Explanation of code: Here we are telling Unity to register a type. We're saying "If someone requests ICustomerRepository, give them an instance of CustomerRepository. If someone requests ICustomerDTOMapper, then give them an instance of CustomerDTOMapper. ..." and so on.
Using the Container From Manual Configuration
After you've set up the types of objects the container should resolve, you can then ask the container for a instance of "ICustomerService" and then invoke a method call on it. At this very point in time Unity will give you the CustomerService, and then when the customer service needs a repository Unity will then give it a instance of CustomerRepository, etc. At this point in time, everything is mapped for you behind the scenes. The only thing you have to do is ask for the first object and Unity will walk the dependency graph and fill in the blanks for you (if as long as you've given Unity the proper types it needs).
Here's how to do this in the code:
XML configuration utilizes an external XML file (app.config/web.config) to create its dependency graph. This allows for a lot more freedom in what you would like to do with your app. If you're not happy with a certain version of "ICustomerRepository" you can create a new one, drop the DLL in the bin folder and change this config file to point to the new one and you're done. No recompiling!
In this implementation I'm using the app.config file because this is a Console App for example purposes. The full schema for XML configuration can be found here on the MSDN.
To utilize the XML configuration you'll need to utilize a custom config section. You can do this by placing this code into your config section of your app.config file:
Next, you'll need to add the container and type definition as shown below (this is just a snippet, full code is included at the bottom of the post):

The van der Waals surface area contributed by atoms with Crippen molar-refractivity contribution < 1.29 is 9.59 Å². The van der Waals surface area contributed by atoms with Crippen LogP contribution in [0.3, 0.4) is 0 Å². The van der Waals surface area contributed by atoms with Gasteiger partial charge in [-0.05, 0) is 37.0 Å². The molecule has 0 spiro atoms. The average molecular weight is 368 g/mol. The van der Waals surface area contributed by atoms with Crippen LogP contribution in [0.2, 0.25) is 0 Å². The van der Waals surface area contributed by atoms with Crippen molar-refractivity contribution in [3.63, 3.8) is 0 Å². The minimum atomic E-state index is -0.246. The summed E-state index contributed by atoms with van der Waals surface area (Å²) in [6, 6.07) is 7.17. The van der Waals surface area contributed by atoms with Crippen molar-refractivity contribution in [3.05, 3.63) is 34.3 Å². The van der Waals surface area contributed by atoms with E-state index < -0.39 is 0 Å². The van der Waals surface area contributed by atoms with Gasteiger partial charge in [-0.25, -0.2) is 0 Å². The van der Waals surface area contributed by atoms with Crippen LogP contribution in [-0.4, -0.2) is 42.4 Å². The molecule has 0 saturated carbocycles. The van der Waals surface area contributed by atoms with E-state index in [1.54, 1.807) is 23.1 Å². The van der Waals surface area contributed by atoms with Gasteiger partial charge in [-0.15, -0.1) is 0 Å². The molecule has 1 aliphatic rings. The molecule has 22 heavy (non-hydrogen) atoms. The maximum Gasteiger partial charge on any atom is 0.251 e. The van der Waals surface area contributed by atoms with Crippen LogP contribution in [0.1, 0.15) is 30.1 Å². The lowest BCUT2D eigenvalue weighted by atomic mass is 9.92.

The container gets its types from the config file at runtime.
Each type is declared in the config file as the "type" of object to find and the "mapTo" defines which object to return when the "type" is requested.
The type definitions are declared as type, assembly.
Using the Container From XML Configuration
To force Unity to use the XML Configuration you have to perform few extra set up steps in the application code as shown below. Essentially you're telling Unity that it's configuration/mappings are stored in a config file. The config section configures the container for you, as shown below.
To have Unity resolve an instance, its the same as the manual configuration option above. Here is the same image from above that displays how to do this:
Overall, using Unity as quite simple for this example. The docs on MSDN were pretty good, however I didn't really like the examples that were contained with the download because they did not show you how to utilize XML configuration as I wanted to. It didn't take but a few minutes to figure out what I needed to do. I think Unity is a decent solution at this time. I plan to investigate further into the depths of Unity to see if it may possibly be an alternative for my favorite container tool, Windsor Container.